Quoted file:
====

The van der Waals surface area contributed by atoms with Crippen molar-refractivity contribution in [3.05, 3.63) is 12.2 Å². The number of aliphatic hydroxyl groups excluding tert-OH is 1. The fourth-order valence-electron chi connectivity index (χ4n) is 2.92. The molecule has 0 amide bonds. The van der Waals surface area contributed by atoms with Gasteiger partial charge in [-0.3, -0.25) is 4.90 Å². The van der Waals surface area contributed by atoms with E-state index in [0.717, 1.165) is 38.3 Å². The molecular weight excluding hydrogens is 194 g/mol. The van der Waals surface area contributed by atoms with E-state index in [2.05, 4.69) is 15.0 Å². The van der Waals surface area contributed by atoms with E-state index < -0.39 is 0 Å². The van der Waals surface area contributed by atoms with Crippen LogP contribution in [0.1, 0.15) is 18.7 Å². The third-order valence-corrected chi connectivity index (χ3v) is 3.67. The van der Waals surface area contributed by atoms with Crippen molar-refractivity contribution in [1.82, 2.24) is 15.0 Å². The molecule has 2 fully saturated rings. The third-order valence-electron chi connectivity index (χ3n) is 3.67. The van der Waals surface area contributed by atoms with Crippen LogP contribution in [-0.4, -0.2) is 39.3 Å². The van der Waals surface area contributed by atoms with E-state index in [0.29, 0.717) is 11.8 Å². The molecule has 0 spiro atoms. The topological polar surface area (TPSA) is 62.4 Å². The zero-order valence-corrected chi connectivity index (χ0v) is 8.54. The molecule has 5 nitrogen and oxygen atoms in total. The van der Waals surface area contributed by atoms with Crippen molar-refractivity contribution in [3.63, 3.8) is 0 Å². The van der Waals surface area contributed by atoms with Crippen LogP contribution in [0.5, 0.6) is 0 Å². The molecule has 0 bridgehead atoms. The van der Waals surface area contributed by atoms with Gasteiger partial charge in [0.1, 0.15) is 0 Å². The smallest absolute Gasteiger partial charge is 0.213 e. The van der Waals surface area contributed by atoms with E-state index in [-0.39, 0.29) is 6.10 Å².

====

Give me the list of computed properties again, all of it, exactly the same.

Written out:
The van der Waals surface area contributed by atoms with Crippen molar-refractivity contribution in [3.05, 3.63) is 12.2 Å². The number of aliphatic hydroxyl groups excluding tert-OH is 1. The fourth-order valence-electron chi connectivity index (χ4n) is 2.92. The molecule has 0 amide bonds. The van der Waals surface area contributed by atoms with Gasteiger partial charge in [-0.3, -0.25) is 4.90 Å². The van der Waals surface area contributed by atoms with E-state index in [0.717, 1.165) is 38.3 Å². The molecular weight excluding hydrogens is 194 g/mol. The van der Waals surface area contributed by atoms with E-state index in [2.05, 4.69) is 15.0 Å². The van der Waals surface area contributed by atoms with E-state index < -0.39 is 0 Å². The van der Waals surface area contributed by atoms with Crippen LogP contribution in [0.1, 0.15) is 18.7 Å². The third-order valence-corrected chi connectivity index (χ3v) is 3.67. The van der Waals surface area contributed by atoms with Crippen molar-refractivity contribution in [1.82, 2.24) is 15.0 Å². The molecule has 2 fully saturated rings. The third-order valence-electron chi connectivity index (χ3n) is 3.67. The van der Waals surface area contributed by atoms with Crippen LogP contribution in [-0.4, -0.2) is 39.3 Å². The van der Waals surface area contributed by atoms with E-state index in [0.29, 0.717) is 11.8 Å². The molecule has 0 spiro atoms. The topological polar surface area (TPSA) is 62.4 Å². The zero-order valence-corrected chi connectivity index (χ0v) is 8.54. The molecule has 5 nitrogen and oxygen atoms in total. The van der Waals surface area contributed by atoms with Crippen molar-refractivity contribution in [3.63, 3.8) is 0 Å². The van der Waals surface area contributed by atoms with Crippen LogP contribution in [0.5, 0.6) is 0 Å². The molecule has 0 bridgehead atoms. The van der Waals surface area contributed by atoms with Gasteiger partial charge in [0.1, 0.15) is 0 Å². The smallest absolute Gasteiger partial charge is 0.213 e. The van der Waals surface area contributed by atoms with E-state index in [-0.39, 0.29) is 6.10 Å².